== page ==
Imagine if it was discovered that a couple of FBI officials had targeted a newspaper reporter to the extent that they not only searched out the reporter's home address and spouse's name but also, most creepily, the names of his children. Would that not be a major story in that reporter's newspaper since it involved an obvious attempt at government intimidation?
Well, it would normally be a blockbuster story in almost any newspaper with the very notable exception of the New York Times when such a report would prove incompatible with its political motivations. Such an example happened this week after a January 8 report in The Hill revealing that FBI counterintelligence agent Peter Strzok and his mistress, bureau lawyer Lisa Page, exchanged disparaging messages about the reporter they were targeting, Matt Apuzzo of the New York Times. The reaction from the Times? Nothing. No report. Zilch. Nada.
First let us look at The Hill report by John Solomon about New York Times reporter targeting which the New York Times has bizarrely avoided:
FBI counterintelligence agent Peter Strzok and bureau lawyer Lisa Page engaged in a series of texts shortly before Election Day 2016 suggesting they knew in advance about an article in The Wall Street Journal and would need to feign stumbling onto the story so it could be shared with colleagues.
...The Hill reviewed nearly three dozen texts in which the two agents discussed articles, tried to track down information about a specific New York Times reporter or opined about leaked information in stories that they fretted were “super specific.”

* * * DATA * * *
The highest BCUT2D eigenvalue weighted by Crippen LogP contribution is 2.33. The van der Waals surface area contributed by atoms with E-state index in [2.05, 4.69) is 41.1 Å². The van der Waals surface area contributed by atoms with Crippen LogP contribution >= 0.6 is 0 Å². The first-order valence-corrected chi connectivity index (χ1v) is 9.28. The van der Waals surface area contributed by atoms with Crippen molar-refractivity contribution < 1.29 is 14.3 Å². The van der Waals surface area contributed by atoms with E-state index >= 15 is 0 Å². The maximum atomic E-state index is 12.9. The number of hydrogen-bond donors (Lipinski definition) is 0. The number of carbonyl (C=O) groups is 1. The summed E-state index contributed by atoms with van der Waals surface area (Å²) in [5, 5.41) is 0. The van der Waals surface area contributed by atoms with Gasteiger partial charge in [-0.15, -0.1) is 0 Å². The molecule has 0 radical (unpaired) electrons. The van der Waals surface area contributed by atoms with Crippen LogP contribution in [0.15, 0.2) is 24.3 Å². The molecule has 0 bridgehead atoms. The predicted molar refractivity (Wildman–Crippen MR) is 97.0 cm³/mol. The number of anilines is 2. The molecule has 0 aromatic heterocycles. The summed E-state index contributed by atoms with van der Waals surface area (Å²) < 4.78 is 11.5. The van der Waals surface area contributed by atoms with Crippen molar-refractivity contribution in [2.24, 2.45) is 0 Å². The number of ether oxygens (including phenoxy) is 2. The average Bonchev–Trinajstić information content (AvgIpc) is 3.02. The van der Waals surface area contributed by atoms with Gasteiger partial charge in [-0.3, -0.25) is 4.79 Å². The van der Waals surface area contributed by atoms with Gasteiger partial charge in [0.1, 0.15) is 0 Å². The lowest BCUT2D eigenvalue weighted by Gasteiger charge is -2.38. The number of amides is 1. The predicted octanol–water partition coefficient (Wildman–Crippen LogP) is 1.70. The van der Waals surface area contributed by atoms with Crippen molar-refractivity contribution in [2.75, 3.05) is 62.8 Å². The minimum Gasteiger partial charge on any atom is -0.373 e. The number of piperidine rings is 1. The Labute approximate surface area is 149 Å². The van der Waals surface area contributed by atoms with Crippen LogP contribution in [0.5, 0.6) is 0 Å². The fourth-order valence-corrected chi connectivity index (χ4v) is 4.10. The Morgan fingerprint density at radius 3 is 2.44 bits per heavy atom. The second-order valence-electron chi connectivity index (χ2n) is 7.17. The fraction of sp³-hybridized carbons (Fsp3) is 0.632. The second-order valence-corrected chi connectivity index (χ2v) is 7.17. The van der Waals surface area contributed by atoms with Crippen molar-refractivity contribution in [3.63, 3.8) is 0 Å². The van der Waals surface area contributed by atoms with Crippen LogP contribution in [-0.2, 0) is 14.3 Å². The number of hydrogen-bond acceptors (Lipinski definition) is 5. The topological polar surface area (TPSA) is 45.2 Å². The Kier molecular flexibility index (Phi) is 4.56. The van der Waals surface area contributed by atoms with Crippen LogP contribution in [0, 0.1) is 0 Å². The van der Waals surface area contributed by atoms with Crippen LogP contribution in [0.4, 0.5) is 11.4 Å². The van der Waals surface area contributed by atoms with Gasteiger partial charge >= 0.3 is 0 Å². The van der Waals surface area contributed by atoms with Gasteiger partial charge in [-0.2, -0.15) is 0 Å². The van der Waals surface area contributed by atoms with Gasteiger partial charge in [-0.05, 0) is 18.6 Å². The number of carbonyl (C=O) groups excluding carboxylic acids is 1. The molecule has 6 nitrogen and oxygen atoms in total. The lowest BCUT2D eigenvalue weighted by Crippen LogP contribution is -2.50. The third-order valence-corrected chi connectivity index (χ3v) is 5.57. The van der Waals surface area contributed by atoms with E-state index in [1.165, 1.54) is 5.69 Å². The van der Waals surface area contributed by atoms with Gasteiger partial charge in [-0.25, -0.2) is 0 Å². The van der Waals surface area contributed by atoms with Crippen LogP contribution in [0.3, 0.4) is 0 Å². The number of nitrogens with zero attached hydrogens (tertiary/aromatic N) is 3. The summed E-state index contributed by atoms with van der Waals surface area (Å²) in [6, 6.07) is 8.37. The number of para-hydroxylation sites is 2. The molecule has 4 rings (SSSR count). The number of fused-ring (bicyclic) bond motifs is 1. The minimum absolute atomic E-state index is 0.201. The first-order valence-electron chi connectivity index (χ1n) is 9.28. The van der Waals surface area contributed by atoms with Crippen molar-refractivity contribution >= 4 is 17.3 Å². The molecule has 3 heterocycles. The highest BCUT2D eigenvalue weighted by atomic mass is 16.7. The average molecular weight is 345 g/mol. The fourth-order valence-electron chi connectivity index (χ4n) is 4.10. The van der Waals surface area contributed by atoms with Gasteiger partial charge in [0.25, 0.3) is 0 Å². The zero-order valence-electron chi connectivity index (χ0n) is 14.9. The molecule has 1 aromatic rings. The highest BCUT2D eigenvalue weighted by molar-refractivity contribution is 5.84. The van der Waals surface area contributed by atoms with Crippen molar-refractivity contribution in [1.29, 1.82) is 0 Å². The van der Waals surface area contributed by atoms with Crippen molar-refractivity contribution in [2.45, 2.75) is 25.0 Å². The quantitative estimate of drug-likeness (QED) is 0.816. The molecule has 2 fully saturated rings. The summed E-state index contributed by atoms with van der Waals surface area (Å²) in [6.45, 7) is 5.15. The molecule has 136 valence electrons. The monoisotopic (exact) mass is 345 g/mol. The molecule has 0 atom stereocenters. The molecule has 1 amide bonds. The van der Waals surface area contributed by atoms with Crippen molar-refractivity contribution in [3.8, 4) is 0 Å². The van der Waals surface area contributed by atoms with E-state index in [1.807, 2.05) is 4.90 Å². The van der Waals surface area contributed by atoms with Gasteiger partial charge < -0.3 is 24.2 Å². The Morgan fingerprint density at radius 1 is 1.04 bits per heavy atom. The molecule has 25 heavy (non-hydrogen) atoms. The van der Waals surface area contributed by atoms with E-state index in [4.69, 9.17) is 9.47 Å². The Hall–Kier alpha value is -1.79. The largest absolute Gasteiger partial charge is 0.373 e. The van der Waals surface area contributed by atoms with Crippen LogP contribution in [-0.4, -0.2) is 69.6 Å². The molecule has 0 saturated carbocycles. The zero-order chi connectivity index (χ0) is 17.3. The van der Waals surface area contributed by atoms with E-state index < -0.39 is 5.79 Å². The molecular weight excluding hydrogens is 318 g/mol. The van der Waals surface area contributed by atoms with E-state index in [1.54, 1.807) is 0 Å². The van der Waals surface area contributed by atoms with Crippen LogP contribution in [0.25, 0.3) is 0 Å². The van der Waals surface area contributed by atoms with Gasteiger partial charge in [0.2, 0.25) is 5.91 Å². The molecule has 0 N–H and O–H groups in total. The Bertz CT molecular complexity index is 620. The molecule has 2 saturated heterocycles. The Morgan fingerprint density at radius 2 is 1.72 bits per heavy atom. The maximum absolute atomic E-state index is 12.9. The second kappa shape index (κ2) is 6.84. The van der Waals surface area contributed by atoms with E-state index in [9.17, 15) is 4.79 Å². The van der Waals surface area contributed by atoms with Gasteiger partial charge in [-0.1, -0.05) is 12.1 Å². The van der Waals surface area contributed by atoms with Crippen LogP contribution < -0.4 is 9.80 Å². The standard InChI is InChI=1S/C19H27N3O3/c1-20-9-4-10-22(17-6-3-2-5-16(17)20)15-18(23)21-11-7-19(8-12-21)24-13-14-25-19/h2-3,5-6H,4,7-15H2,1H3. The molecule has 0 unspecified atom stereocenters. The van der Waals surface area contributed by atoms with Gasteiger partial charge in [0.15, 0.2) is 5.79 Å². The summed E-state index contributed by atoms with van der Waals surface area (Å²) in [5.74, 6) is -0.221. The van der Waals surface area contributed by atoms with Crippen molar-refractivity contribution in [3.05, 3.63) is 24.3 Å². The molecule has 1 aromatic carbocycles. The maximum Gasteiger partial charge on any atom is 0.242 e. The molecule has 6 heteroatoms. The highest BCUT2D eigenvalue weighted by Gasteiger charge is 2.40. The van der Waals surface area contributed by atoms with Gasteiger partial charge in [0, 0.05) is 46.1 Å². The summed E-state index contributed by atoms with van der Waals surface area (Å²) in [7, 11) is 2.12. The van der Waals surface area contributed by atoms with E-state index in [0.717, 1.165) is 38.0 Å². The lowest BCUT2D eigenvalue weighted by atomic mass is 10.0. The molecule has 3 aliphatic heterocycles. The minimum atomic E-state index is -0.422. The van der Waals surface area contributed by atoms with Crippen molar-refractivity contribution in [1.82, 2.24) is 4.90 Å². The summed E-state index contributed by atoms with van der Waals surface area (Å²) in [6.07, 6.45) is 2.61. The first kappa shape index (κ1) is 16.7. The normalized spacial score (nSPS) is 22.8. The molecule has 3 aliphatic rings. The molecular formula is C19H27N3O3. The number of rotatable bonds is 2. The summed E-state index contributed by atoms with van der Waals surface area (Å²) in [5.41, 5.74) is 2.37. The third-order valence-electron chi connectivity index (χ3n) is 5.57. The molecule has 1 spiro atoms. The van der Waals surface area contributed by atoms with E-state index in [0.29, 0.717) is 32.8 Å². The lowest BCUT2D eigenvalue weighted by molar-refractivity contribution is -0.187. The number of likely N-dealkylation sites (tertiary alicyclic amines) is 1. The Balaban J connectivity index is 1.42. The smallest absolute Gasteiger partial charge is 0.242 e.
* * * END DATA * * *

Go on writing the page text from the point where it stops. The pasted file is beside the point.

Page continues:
...The two agents also spent extensive time shortly before the 2016 election trying to track down information — including an address and a spouse’s job — about The New York Times reporter Matt Apuzzo, who has reported on numerous developments in the Russia case.
“We got a list of kids with their parents’ names. How many Matt Apuzzo’s (sic) could there be in DC,” Page texted. “Showed J a picture, he said he thinks he has seen a guy who kinda looks like that, but always really schlubby. I said that sounds like every reporter I have ever seen.”
A minute later, Page added another text: “Found what I think might be their address, too.”
Strzok writes back, “He’s TOTALLY schlubby. Don’t you remember?”
Page responded later by saying she found information on the reporter’s wife too. “Found address looking for her. Lawyer.”
Strzok cautions Page against using the work phone to track down information on the reporter. “I wouldn’t search on your work phone, ,,, no idea what that might trigger,” he texted.
“Oops. Too late,” she responded back.
Apuzzo declined comment when contacted on his cell phone.
This story has been widely reported. On Tuesday, Rush Limbaugh even discussed it at length including naming Matt Apuzzo. However from the New York Times itself...only the sound of crickets.
This is not the first time that the New York Times attempted to downplay the antics of Strzok and Page. On December 14, your humble correspondent noted how the Times declined to mention what was at that time Strzok's most damning text message about the "insurance policy." This latest suppression of Strzok-Page news is the most ridiculous of them all since it involves their own reporter.
Exit question: Does anybody out there believe that the New York Times would have also suppressed a story about a couple of pro-Trump FBI agents targeting one of its reporters investigating Russian collusion?